Where you host your website will be driven largely by two things: money and capacity. Web hosts offer shared and dedicated servers- shared servers are obviously shared with other users, dedicated are devoted to you and only you. Of course, dedicated servers cost more. In the beginning, you are probably fine with a shared server with small bandwidth. If it turns out to be a bad decision, upgrade. And if your host turns out to be unreliable, switch to another. Hosting companies are everywhere- I’ve used several over the last 16 years with various results. They all have different specialties and different levels of service. Just be aware that the free or cheapest is not always the best choice.
Web Site Setup
Every company needs a web presence regardless of what they do. It is the tri-fold brochure of this century. So even if you do not sell products or services over the web and you are sure the majority of your customers will find you through non-internet venues, you should have a website. It should be professional looking, contain basic information about your business and how to contact you.
Again, there are so many resources for website design now it isn’t funny. Many web hosts offer web building services. There are also tons of web designers that can build one for you.
Other Web Identifiers
Reserve a facebook page www.facebook.com/YourCompany Name. Check help to see how the company pages work. I’m sure it will change before I finish this post.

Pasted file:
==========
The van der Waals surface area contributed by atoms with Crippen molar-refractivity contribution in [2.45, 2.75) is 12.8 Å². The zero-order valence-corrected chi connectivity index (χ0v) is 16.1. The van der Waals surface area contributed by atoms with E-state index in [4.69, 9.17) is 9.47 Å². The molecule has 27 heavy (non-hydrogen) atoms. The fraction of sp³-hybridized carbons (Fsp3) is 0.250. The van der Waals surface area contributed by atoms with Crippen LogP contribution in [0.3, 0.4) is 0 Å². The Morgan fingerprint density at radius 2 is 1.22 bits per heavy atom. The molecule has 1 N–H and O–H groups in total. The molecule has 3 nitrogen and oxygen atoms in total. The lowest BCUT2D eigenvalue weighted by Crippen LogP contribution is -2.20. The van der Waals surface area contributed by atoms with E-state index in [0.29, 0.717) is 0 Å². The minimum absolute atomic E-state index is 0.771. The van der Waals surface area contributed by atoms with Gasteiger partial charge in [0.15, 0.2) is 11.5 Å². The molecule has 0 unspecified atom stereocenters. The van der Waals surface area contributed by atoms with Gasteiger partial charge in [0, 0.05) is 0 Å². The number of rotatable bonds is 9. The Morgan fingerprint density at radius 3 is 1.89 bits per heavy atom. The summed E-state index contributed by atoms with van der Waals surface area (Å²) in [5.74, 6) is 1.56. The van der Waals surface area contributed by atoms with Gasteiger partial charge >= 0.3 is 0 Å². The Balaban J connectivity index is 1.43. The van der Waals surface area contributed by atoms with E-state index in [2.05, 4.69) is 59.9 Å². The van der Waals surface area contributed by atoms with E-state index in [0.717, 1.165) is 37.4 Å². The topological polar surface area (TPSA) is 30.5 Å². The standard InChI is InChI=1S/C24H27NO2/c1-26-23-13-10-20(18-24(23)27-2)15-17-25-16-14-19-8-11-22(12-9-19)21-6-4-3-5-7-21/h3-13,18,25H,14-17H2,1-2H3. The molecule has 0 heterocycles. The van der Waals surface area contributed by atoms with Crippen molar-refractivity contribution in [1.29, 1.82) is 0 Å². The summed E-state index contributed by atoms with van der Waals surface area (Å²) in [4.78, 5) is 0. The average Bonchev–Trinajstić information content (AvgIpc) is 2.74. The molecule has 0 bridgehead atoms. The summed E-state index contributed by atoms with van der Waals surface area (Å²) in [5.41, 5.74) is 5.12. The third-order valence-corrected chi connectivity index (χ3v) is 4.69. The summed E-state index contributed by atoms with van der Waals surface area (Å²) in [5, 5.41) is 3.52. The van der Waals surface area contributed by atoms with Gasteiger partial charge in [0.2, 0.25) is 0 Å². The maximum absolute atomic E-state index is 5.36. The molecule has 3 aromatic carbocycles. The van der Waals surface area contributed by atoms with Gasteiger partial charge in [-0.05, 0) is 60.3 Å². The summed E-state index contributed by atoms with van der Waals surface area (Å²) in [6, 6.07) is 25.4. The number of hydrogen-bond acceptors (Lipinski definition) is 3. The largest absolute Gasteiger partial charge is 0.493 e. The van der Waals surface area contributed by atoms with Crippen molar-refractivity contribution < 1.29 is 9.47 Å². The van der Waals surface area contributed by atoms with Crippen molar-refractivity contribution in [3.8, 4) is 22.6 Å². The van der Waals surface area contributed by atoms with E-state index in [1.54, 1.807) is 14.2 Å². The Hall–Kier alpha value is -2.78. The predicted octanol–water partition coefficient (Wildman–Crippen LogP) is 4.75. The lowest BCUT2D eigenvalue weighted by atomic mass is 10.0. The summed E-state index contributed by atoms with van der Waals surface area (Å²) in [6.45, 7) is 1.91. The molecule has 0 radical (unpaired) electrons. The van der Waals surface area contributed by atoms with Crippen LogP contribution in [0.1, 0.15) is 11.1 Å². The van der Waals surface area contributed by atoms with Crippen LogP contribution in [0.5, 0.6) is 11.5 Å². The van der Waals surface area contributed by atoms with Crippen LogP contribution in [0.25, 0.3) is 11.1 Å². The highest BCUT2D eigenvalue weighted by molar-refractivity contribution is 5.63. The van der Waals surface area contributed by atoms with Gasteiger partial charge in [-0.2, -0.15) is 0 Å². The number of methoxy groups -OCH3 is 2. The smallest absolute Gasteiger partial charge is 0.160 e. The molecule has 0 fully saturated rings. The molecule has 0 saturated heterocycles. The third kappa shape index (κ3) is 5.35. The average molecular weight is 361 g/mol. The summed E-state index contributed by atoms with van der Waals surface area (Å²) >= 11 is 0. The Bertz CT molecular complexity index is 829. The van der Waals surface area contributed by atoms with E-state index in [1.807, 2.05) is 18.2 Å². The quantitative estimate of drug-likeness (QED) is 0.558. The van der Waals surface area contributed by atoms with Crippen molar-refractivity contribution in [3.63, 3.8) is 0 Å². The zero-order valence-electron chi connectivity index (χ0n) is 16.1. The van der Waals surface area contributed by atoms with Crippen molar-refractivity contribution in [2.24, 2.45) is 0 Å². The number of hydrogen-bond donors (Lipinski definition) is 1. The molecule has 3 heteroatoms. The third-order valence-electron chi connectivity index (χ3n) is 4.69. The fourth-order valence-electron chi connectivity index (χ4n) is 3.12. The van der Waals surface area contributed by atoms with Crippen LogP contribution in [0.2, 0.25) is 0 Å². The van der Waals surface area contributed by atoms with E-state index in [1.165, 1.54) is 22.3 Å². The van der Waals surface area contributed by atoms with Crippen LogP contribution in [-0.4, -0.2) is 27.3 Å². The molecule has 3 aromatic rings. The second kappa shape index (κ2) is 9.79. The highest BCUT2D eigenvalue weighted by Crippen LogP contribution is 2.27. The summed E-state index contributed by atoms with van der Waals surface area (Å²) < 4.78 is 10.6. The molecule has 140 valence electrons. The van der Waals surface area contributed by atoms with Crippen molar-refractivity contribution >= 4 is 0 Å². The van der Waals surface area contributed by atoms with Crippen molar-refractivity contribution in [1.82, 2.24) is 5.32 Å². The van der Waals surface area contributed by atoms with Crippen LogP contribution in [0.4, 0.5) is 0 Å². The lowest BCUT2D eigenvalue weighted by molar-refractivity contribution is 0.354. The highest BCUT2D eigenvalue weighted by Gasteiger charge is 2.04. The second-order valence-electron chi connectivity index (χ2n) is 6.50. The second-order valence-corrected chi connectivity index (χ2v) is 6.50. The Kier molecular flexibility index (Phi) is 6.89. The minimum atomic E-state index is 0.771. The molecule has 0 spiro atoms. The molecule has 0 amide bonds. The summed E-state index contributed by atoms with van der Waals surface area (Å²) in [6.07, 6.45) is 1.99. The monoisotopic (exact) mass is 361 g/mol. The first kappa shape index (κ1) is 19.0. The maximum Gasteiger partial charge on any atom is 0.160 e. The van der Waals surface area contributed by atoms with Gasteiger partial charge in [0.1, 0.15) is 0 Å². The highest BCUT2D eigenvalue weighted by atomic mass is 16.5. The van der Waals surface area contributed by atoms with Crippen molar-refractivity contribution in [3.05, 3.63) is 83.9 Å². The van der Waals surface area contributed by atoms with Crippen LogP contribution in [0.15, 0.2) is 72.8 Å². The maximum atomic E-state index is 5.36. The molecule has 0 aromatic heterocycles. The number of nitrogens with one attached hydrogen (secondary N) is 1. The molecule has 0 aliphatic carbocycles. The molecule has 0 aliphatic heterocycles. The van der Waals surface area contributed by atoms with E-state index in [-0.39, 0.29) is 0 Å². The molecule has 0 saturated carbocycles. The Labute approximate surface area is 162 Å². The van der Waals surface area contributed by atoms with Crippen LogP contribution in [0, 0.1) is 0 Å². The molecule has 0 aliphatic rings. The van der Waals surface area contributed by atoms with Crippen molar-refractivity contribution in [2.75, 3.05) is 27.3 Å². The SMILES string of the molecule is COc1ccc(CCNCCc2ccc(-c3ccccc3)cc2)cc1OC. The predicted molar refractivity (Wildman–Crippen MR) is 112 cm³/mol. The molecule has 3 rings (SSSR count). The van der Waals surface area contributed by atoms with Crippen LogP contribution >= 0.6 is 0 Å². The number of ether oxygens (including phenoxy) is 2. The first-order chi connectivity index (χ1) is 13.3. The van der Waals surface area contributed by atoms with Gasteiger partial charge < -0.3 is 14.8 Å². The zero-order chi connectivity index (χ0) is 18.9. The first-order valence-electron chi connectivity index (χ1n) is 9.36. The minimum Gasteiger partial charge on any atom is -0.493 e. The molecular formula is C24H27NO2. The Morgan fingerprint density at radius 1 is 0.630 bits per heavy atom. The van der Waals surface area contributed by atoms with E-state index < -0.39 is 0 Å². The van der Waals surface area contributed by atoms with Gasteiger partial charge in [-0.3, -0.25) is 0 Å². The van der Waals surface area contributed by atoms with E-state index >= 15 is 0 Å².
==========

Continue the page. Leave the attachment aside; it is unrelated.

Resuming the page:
Reserve a twitter account @YourCompanyName. Even if you never use it, you’ve prevented someone else from getting it.
Reserve a Linked In Company Page. Here is their help page with more information.
Reserve “MyCompanyName@gmail.com” for the sole reason of keeping someone else from getting it and using it. I would not worry about other email hosts because they just aren’t popular enough.
Stay current on what is happening on the web. This list can be be outdated in a matter of weeks. As new social and business sites are launched, you will want to make sure your company name is owned by you in that community. Then if that venue becomes the next Facebook, you are already there and aren’t relegated to the user name “TheRealMyCompanyName”.
I still think cards are important, because when you do meet people “in the real world”, it is nice to give them a way to remember who you are and your contact information.
Have your graphic designer design a simple card that includes your name, company name, phone number, web address and email. I personally think a physical address and fax machine number are no longer needed. (Okay wait– include a physical address if you have a physical location that people visit.) Search online for printing companies, and you’ll have your cards in a matter of days. I’ve used www.vistaprint.com and www.gotprint.com. Liked them both.
Now go generate some revenue!